“It wasn’t a very likely place for disappearances, at least at first glance.”
First line in Outlander by Diana Gabaldon
It’s finally May which means the best blogging event of the year is starting! Wyrd and Wonder hosted by Imyril, Lisa, and Jorie is happening throughout the entire month of May, celebrating all things Fantasy. This will be my second year participating, so I’ve of course gone all professional and picked a theme this time. The theme is: Historical Fantasy. It is my favorite subgenre of Fantasy, so it was a very natural choice. But that means that all I read in May will be Historical Fantasy, and almost everything I post during the month will be about Historical Fantasy. Not everything. I’m not that professional.
I’ve been planning for Wyrd and Wonder since January, and I can’t wait to share it with you all, so let’s kick it off with the books I’ll be reading.
Midnight Never Come (Onyx Court #1) by Marie Brennan
England flourishes under the hand of its Virgin Queen: Elizabeth, Gloriana, last and most powerful of the Tudor monarchs.
But a great light casts a great shadow.
In hidden catacombs beneath London, a second Queen holds court: Invidiana, ruler of faerie England, and a dark mirror to the glory above. In the thirty years since Elizabeth ascended her throne, fae and mortal politics have become inextricably entwined, in secret alliances and ruthless betrayals whose existence is suspected only by a few.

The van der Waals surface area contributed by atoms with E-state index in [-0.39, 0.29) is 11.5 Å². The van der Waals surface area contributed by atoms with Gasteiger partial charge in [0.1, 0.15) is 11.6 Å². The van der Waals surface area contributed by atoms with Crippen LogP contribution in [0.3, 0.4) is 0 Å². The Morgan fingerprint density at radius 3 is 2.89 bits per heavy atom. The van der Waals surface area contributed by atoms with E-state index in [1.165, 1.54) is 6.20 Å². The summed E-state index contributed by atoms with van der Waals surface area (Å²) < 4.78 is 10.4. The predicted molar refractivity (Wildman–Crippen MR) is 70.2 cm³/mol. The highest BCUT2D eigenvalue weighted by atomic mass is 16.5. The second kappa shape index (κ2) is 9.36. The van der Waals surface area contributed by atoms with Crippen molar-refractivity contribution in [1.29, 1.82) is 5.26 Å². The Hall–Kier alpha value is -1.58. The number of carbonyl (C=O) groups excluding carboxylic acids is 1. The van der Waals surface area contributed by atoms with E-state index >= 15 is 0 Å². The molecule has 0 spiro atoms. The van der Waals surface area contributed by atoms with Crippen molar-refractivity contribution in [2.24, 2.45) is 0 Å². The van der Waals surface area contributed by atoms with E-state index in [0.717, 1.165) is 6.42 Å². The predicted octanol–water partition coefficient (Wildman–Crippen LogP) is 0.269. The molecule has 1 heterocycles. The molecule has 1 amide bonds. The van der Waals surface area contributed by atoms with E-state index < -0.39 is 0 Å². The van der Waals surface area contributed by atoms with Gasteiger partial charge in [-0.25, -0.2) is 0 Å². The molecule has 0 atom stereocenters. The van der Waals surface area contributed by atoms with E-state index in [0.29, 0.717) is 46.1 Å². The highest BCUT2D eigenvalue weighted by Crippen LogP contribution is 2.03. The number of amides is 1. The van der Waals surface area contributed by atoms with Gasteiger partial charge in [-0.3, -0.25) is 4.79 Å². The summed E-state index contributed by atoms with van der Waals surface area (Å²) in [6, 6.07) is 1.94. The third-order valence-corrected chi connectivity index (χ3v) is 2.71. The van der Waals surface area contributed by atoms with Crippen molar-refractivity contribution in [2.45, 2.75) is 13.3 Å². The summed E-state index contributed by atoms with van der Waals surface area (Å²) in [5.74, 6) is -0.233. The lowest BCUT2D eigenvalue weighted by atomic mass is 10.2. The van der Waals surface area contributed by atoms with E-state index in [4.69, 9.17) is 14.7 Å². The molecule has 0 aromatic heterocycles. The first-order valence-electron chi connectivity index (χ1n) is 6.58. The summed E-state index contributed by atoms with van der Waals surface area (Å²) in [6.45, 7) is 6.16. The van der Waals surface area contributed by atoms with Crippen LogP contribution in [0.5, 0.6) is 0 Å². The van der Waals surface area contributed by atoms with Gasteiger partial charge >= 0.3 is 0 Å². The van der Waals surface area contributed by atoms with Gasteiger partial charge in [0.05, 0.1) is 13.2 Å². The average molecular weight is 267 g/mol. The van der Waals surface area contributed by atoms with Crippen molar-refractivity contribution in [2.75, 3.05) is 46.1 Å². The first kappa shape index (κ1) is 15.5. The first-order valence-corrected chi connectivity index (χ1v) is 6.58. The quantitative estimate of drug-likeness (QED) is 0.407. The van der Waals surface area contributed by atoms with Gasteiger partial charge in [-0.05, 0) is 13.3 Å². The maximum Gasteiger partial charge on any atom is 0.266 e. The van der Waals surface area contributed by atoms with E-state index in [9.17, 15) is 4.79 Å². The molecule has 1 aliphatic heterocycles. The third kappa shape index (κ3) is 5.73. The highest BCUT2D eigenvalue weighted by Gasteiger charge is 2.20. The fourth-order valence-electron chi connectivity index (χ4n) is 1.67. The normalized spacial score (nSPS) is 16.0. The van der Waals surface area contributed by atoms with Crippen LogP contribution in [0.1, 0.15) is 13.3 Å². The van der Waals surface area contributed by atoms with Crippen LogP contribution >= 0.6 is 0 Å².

Two courtiers, both struggling for royal favor, are about to uncover the secrets that lie behind these two thrones. When the faerie lady Lune is sent to monitor and manipulate Elizabeth’s spymaster, Walsingham, her path crosses that of Michael Deven, a mortal gentleman and agent of Walsingham’s. His discovery of the “hidden player” in English politics will test Lune’s loyalty and Deven’s courage alike. Will she betray her Queen for the sake of a world that is not hers? And can he survive in the alien and Machiavellian world of the fae? For only together will they be able to find the source of Invidiana’s power—find it, and break it…
A breathtaking novel of intrigue and betrayal set in Elizabethan England; Midnight Never Come seamlessly weaves together history and the fantastic to dazzling effect.
Gods of Jade and Shadow by Silvia Moreno-Garcia
The Jazz Age is in full swing, but Casiopea Tun is too busy cleaning the floors of her wealthy grandfather’s house to listen to any fast tunes. Nevertheless, she dreams of a life far from her dusty small town in southern Mexico. A life she can call her own.
Yet this new life seems as distant as the stars, until the day she finds a curious wooden box in her grandfather’s room. She opens it—and accidentally frees the spirit of the Mayan god of death, who requests her help in recovering his throne from his treacherous brother. Failure will mean Casiopea’s demise, but success could make her dreams come true.
In the company of the strangely alluring god and armed with her wits, Casiopea begins an adventure that will take her on a cross-country odyssey from the jungles of Yucatán to the bright lights of Mexico City—and deep into the darkness of the Mayan underworld.